Having quenched our thirsty souls with the colours of art and history, we proceeded to do it with some actual food, at the perfect picnic spot in Melbourne – the Royal Botanic Gardens. Established in 1846, on the southern bank of the Yarra river was an unimpressive swampy marshland that has now been transformed into a sprawling 38-hectare Victorian-styled fine-garden, made just for picnickers such as us to enjoy our meals. The garden today, houses 51,000 individual plants representing 12,000 different species in its various exhibits: Oak Lawn, Perennial Border, Camellia Collection, Water Conservation Garden, Long Island, Fern Gully, Grey Garden, Australian Rainforest Border, Ian Potter Foundation Children Garden among others.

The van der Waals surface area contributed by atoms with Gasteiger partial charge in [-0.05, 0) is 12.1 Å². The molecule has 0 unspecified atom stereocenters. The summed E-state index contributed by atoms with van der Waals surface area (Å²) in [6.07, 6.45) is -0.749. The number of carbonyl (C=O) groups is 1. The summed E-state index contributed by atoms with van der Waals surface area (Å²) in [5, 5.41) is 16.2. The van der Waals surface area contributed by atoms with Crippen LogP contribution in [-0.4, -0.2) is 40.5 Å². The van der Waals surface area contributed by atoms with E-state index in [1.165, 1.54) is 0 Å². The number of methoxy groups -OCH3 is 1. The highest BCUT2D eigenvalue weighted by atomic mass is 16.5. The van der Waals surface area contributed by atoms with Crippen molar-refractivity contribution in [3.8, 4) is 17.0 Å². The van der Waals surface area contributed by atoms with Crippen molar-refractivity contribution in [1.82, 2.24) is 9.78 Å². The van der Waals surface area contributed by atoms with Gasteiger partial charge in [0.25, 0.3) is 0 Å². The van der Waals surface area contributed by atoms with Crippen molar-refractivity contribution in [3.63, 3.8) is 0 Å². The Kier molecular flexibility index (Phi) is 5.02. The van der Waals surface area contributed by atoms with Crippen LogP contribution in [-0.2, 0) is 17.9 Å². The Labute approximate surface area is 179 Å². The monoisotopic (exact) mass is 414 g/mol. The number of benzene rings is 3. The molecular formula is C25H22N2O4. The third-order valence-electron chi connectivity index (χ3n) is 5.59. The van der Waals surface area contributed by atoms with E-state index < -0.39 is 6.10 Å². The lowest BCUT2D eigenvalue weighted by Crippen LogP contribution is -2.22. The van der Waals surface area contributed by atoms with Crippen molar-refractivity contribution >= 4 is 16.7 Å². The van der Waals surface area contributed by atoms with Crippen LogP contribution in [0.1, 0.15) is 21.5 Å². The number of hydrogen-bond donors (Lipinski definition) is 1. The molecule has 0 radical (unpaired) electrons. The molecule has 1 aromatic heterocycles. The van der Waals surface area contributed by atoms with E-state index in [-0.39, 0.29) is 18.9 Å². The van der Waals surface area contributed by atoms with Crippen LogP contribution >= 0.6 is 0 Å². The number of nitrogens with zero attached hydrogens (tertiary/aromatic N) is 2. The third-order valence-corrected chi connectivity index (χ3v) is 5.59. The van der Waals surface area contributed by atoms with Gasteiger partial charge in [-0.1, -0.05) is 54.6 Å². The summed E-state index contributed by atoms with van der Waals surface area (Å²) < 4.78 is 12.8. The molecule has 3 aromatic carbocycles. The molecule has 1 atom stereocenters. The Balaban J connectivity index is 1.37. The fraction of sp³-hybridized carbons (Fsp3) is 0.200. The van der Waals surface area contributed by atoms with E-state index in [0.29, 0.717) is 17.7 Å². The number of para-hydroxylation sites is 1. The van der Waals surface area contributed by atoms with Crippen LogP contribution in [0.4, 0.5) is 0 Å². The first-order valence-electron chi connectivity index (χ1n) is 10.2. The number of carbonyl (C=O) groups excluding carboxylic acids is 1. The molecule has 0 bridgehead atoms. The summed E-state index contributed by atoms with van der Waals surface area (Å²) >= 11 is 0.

We sat by the Ornamental Lake and gazing at the clam waters, we finished our lunch. We noticed a few punts on the lake escorting couples on romantic rides in the company of some very chirpy birds. Romantic reservations can be made here.
The gardens are a hotspot for Melbournians to jog, walk their dogs, picnic, organise outdoor cinema, hold performances, display exhibitions or simply unwind and relax and not to forget, to lunch.
Having rested and relaxed at the Botanic Gardens, we scurried off to see what we were most enticed by when browsing online for Melbourne itineraries. Located between Flinders St and Collons St, Hosier Lane is a narrow bluestone laneway that is declared a “graffiti tolerance zone” and is flocked by camera-wielding tourists. As we stood here, mesmerised by these modern-day murals on the walls, we wondered about the artists who had painted such amazing scenes on the alley walls. Right from political to social to counter-cultural and to absolutely abstract, art lovers of all genres are served here. One section has been dedicated primarily to dark humour and attracts a lot of attention. It is this art that has brought Melbourne’s urban art scene on to the global platform.